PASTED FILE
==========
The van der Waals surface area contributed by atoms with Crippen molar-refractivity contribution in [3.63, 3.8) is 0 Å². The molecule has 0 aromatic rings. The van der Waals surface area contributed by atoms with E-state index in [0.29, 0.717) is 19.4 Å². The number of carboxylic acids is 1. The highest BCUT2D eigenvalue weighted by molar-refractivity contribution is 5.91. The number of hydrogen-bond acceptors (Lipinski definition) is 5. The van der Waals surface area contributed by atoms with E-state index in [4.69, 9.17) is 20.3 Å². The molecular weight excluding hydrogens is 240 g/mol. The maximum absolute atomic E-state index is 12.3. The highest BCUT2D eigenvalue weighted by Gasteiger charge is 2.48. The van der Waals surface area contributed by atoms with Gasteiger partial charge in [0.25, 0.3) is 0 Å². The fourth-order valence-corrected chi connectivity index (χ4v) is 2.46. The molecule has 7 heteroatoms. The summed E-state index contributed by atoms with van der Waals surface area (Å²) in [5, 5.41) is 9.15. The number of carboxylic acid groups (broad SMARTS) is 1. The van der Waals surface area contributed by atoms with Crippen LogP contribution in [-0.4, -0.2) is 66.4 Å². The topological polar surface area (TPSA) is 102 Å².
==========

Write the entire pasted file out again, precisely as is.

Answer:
The van der Waals surface area contributed by atoms with Crippen molar-refractivity contribution in [3.63, 3.8) is 0 Å². The molecule has 0 aromatic rings. The van der Waals surface area contributed by atoms with E-state index in [0.29, 0.717) is 19.4 Å². The number of carboxylic acids is 1. The highest BCUT2D eigenvalue weighted by molar-refractivity contribution is 5.91. The number of hydrogen-bond acceptors (Lipinski definition) is 5. The van der Waals surface area contributed by atoms with E-state index in [4.69, 9.17) is 20.3 Å². The molecular weight excluding hydrogens is 240 g/mol. The maximum absolute atomic E-state index is 12.3. The highest BCUT2D eigenvalue weighted by Gasteiger charge is 2.48. The van der Waals surface area contributed by atoms with Gasteiger partial charge in [0.25, 0.3) is 0 Å². The fourth-order valence-corrected chi connectivity index (χ4v) is 2.46. The molecule has 7 heteroatoms. The summed E-state index contributed by atoms with van der Waals surface area (Å²) in [5, 5.41) is 9.15. The number of carboxylic acid groups (broad SMARTS) is 1. The van der Waals surface area contributed by atoms with Crippen LogP contribution in [-0.4, -0.2) is 66.4 Å². The topological polar surface area (TPSA) is 102 Å².